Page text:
Study Finds Birds May Make Us Feel Better Hours After Hearing Them Sing

There is something about being around birds that just makes most people smile. They might wake us up in the morning or at times, we may just be entertained as they go about their business of trying to stay fed and active.

According to a recent study, there may be more to our emotional health when it comes to birds than we realized. We do know that seeing birds helps our mental health by providing us with something interesting to watch but it seems as if that mental boost may last longer than expected.

Photo: Pexels/Prakruthik Photography

The researchers used Urban Mind, a phone app, to look into these factors. What they found was that the emotional boost associated with seeing or hearing birds could last up to eight hours. How did they determine this?

People who were using the phone app had to check in three times every day. There would be asked the question if they could hear or see birds. They then had to answer questions about how they felt.

According to Science Daily, the lead author of the study from King’s College London, Ryan Hammound, said: “There is growing evidence on the mental health benefits of being around nature and we intuitively think that the presence of birdsong and birds would help lift our mood.”

Photo: Pexels/Aleksandr Neplokhov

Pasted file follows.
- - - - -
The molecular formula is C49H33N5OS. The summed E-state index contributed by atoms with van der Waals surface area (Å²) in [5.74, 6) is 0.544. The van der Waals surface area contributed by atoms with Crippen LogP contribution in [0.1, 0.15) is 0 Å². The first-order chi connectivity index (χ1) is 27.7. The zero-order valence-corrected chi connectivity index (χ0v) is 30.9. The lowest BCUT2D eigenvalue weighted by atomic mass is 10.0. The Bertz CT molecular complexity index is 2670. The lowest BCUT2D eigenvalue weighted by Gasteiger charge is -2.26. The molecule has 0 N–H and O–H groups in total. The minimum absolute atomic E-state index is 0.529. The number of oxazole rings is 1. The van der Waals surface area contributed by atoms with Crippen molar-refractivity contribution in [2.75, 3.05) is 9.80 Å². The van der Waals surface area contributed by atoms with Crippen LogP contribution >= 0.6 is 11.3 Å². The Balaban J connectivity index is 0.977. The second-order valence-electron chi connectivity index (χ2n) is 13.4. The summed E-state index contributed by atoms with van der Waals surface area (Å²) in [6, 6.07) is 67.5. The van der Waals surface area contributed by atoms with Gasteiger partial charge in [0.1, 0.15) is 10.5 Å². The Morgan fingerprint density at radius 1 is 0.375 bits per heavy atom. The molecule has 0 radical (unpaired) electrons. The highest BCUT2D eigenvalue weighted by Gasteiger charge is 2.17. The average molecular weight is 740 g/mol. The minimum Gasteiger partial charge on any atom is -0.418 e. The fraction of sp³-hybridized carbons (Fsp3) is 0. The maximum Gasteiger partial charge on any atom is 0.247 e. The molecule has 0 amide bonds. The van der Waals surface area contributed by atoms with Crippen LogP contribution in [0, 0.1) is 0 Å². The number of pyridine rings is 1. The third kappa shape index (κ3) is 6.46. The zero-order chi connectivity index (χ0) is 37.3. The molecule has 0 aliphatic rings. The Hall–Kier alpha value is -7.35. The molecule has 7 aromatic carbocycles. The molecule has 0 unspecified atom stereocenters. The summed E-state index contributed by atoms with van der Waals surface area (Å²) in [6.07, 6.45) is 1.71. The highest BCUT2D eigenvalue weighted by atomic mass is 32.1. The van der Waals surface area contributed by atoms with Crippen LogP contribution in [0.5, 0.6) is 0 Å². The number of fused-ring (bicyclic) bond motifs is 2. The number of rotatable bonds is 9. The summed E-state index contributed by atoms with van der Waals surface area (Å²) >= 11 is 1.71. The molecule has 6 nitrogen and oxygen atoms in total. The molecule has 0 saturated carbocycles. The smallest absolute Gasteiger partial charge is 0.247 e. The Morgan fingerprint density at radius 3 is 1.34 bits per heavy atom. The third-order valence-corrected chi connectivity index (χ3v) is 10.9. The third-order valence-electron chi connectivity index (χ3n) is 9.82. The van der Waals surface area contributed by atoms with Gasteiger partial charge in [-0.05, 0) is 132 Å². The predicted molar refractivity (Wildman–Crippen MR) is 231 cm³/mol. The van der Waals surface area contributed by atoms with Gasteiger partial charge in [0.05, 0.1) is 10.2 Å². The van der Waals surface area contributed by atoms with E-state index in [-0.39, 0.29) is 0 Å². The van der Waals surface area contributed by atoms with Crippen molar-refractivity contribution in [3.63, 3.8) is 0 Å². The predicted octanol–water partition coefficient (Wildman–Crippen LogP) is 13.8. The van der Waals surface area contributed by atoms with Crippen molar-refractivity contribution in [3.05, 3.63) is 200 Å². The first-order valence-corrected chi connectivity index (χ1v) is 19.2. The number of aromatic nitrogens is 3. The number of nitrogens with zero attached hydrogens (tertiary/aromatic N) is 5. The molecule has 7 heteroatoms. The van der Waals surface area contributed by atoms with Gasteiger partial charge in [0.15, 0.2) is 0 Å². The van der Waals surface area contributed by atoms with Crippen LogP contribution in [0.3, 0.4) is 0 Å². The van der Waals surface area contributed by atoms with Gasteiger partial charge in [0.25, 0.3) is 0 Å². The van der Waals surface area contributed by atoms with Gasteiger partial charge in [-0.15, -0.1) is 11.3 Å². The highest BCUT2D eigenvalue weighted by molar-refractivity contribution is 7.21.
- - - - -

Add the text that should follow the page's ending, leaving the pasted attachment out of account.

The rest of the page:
He went on to say that there is not much research associated with how birds impact our mental health in real time. After using the Urban Mind app, they were able to show a link between seeing and hearing birds and having a positive outlook.

Over 1200 people from the UK, the US, and the EU were involved in the three-year study. Some 26,800 assessments were taken by the app.

They looked into a variety of mental health conditions during that time, including depression. They consistently found that seeing or hearing birds improved how people felt, regardless of whether they suffered from depression or not.

Photo: Pexels/Andrea Piacquadio

Interestingly, you didn’t have to be in a special calming place in order to experience this boost in mental health.

Prof. Andrea Mechelli, also of Kings College London, said: “The term ecosystem services is often used to describe the benefits of certain aspects of the natural environment on our physical and mental health. However, it can be difficult to prove these benefits scientifically.”

He went on to speak about how the study provides a base for creating biodiverse spaces with birdlife since it has such an impact on our mental health. It may even have more benefits for those who suffer from depression.

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